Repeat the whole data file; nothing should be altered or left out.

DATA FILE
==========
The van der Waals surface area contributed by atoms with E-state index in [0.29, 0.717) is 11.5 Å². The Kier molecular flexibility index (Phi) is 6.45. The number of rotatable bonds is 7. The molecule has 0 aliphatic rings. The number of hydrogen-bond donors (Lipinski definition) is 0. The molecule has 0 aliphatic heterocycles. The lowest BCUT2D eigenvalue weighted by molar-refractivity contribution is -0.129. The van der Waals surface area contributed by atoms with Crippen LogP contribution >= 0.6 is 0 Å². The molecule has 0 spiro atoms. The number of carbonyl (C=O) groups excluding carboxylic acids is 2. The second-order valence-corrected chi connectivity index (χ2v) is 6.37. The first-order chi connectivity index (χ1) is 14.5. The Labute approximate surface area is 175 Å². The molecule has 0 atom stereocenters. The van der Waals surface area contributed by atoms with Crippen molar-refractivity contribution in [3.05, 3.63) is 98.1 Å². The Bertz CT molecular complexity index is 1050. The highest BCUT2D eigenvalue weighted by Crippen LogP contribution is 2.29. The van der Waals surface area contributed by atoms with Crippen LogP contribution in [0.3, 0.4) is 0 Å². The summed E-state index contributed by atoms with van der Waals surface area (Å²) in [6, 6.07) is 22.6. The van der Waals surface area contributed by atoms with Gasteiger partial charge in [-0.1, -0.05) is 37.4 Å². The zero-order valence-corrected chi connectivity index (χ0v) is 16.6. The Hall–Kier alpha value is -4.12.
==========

The van der Waals surface area contributed by atoms with E-state index in [0.29, 0.717) is 11.5 Å². The Kier molecular flexibility index (Phi) is 6.45. The number of rotatable bonds is 7. The molecule has 0 aliphatic rings. The number of hydrogen-bond donors (Lipinski definition) is 0. The molecule has 0 aliphatic heterocycles. The lowest BCUT2D eigenvalue weighted by molar-refractivity contribution is -0.129. The van der Waals surface area contributed by atoms with Crippen LogP contribution >= 0.6 is 0 Å². The molecule has 0 spiro atoms. The number of carbonyl (C=O) groups excluding carboxylic acids is 2. The second-order valence-corrected chi connectivity index (χ2v) is 6.37. The first-order chi connectivity index (χ1) is 14.5. The Labute approximate surface area is 175 Å². The molecule has 0 atom stereocenters. The van der Waals surface area contributed by atoms with Crippen molar-refractivity contribution in [3.05, 3.63) is 98.1 Å². The Bertz CT molecular complexity index is 1050. The highest BCUT2D eigenvalue weighted by Crippen LogP contribution is 2.29. The van der Waals surface area contributed by atoms with Crippen LogP contribution in [0.3, 0.4) is 0 Å². The summed E-state index contributed by atoms with van der Waals surface area (Å²) in [6, 6.07) is 22.6. The van der Waals surface area contributed by atoms with Gasteiger partial charge in [-0.1, -0.05) is 37.4 Å². The zero-order valence-corrected chi connectivity index (χ0v) is 16.6. The Hall–Kier alpha value is -4.12.